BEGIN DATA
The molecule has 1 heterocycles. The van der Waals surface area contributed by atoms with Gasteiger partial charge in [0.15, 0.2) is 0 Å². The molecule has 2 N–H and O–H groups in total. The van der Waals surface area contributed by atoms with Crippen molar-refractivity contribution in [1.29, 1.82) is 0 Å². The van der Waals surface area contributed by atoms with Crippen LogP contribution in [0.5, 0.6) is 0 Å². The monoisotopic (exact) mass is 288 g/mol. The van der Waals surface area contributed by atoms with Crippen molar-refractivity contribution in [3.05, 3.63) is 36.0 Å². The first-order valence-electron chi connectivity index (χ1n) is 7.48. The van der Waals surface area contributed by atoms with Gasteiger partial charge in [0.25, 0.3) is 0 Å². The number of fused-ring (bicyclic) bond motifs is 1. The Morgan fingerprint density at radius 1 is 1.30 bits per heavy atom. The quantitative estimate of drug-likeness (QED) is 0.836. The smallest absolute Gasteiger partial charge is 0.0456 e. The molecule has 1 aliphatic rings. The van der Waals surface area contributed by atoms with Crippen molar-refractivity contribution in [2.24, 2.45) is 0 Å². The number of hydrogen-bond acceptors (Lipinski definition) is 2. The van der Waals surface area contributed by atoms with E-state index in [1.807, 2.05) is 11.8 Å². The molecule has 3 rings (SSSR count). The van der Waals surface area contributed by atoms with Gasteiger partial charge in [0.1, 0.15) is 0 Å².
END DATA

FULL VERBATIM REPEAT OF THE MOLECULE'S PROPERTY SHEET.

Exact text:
The molecule has 1 heterocycles. The van der Waals surface area contributed by atoms with Gasteiger partial charge in [0.15, 0.2) is 0 Å². The molecule has 2 N–H and O–H groups in total. The van der Waals surface area contributed by atoms with Crippen molar-refractivity contribution in [1.29, 1.82) is 0 Å². The van der Waals surface area contributed by atoms with Crippen LogP contribution in [0.5, 0.6) is 0 Å². The monoisotopic (exact) mass is 288 g/mol. The van der Waals surface area contributed by atoms with Crippen molar-refractivity contribution in [3.05, 3.63) is 36.0 Å². The first-order valence-electron chi connectivity index (χ1n) is 7.48. The van der Waals surface area contributed by atoms with Gasteiger partial charge in [0.25, 0.3) is 0 Å². The number of fused-ring (bicyclic) bond motifs is 1. The Morgan fingerprint density at radius 1 is 1.30 bits per heavy atom. The quantitative estimate of drug-likeness (QED) is 0.836. The smallest absolute Gasteiger partial charge is 0.0456 e. The molecule has 1 aliphatic rings. The van der Waals surface area contributed by atoms with Crippen molar-refractivity contribution in [2.24, 2.45) is 0 Å². The number of hydrogen-bond acceptors (Lipinski definition) is 2. The van der Waals surface area contributed by atoms with E-state index in [1.807, 2.05) is 11.8 Å². The molecule has 3 rings (SSSR count). The van der Waals surface area contributed by atoms with Gasteiger partial charge in [0.1, 0.15) is 0 Å².